A bulid up of supply during two preceding quarters meant that the effects of the disaster were largely reduced. This was aided by the swift repairs and shifting production away from Japan.

However, with Japan accounting for 60 percent of the global supply of wafers, it’s feared that supply could be affected, despite TSMC’s positive claims.

Hitachi, Toshiba and Sony to merge LCD business

The company which sounds like a sneeze, Hitachi, is chatting to Toshiba and Sony about merging their liquid-crystal display (LCD) units.

According to Reuters the moves follow similar talks with Hon Hai which are running aground.

If Hitachi pulls it off, it would create the world’s largest maker of small panels – and besides, it is an alliance with Japanese companies rather than barbarians.

The deal would attract funding from the government-funded Innovation Network of Japan which is expected to pony up $2.5 billion in the merged unit, Reuters‘ source claimed.

In return the government fund would likely gain a 70 percent stake for that amount and the three companies would then split the remaining interest. The plan would be to list the super-company in the future.

Toshiba and Sony have been planning to merge subsidiaries, making the panels in a bid to see off competition from other Asian rivals like Samsung.

Hitachi has had enough of the volatile panel business, which requires regular large-scale investment to keep up with cut-throat price competition.

Already Sharp, which is the world’s largest maker of small LCD panels, said this month it would switch most production at one of its TV panel plants to small panels. 

AMD's Zosma core spotted in Japan

AMD’s first processor to sport its “Zosma” core, has gone on sale in the Land of the Rising Sun.

The Phenom II 960T, was introduced in the third quarter of 2010, a few months after the launch of 6-core Phenom IIs.

However it was only launched as an OEM model and it was jolly hard to find one anywhere.

But the 960T had a few things that many would find desirable. Firstly it had Turbo Core technology, that could push the frequency from 3GHz to 3.4GHz, when not all cores were flat out.

But perhaps more interesting was the “Zosma” core which was a variation of hexa-core “Thuban” design with two CPU cores disabled. Most of the time the disabled cores could be unlocked turning the X4 960T into X6 processor which ran like the Phenom II 1075T.

Now ASCII.jp has published snaps and prices of boxed version of Phenom II 960T, that went for sale this week in Japan.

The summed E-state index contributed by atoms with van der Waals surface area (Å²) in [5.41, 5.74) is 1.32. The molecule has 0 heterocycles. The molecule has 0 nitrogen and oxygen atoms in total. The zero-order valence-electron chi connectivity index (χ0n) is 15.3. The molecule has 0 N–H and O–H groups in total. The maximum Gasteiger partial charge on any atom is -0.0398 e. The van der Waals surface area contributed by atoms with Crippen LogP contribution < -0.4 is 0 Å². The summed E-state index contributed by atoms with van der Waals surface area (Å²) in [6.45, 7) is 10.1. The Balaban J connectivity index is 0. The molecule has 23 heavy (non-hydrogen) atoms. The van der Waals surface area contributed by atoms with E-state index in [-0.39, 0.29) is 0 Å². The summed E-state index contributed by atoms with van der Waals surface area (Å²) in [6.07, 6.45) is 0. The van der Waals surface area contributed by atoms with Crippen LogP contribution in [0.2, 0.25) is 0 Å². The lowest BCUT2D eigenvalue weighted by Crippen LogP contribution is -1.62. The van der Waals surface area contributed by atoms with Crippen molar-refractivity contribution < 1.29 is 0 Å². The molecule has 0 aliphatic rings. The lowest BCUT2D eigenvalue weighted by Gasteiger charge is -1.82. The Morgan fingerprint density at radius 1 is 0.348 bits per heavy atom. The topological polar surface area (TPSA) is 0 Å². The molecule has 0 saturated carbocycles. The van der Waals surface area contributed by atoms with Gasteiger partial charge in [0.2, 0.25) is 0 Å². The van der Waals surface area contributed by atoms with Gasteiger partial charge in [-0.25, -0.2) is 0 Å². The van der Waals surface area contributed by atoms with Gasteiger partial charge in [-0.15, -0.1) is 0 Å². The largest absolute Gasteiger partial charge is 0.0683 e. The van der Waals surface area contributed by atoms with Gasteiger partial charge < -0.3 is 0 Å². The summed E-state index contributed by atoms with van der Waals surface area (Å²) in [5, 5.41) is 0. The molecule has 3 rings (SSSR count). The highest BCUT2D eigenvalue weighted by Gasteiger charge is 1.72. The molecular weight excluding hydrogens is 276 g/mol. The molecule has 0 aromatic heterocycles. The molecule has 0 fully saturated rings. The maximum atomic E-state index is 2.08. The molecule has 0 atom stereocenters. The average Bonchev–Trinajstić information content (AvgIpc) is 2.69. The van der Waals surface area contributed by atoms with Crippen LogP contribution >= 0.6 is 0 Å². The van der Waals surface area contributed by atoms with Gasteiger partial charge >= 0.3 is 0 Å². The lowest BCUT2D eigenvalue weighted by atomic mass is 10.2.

According to ASCII.jp,  prices for the 960T range from $140 – $148. The Japanese Amazon website has a boxed 960T for $161.

AMD does not seem to have tried releasing the chips in North America or Europe yet. 

Indecisive governments cause PV market bother

There are a few problems in the photovoltaic market thanks to shifting attitudes from different governments.

According to Solarbuzz, constant government policy adjustments are causing waves in sizes, growth rates and customer markets in this industry.

In three Regional Downstream PV market reports, analysts pinpoint the European market, led by Germany and Italy, as having a few problems. Solarbuzz says the two had absorbed Feed-In Tariff (FIT) rate cuts of up to one-third between January 2010 and July 2011.

And that has had a knock on effect, with the first quarter of 2011 failing to hit demand. 

The domino effect means that in the first quarter of 2011, Germany hit less than half of what it did in the same time last year.

European full year demand will stay flat this year compared to 2009 and 2010 when it rose more than 170 percent.  

It blamed government indecisiveness with PV policies, claiming these had particularly hit large ground-mount systems on agricultural land.

That said, there was some good news, as investment returns across the range of residential and commercial roof-mounted installations stayed buoyant. However, this month these too had begun to slip.

We will see a slip in PV shares in Europe, says Solarbuzz. It added that the region is predicted to hold around 65 percent of the market this year compared to the forecast 82 percent it held in 2010.

Meanwhile, the Asia Pacific and US regions will have some success, with predictions of growth over the next five years.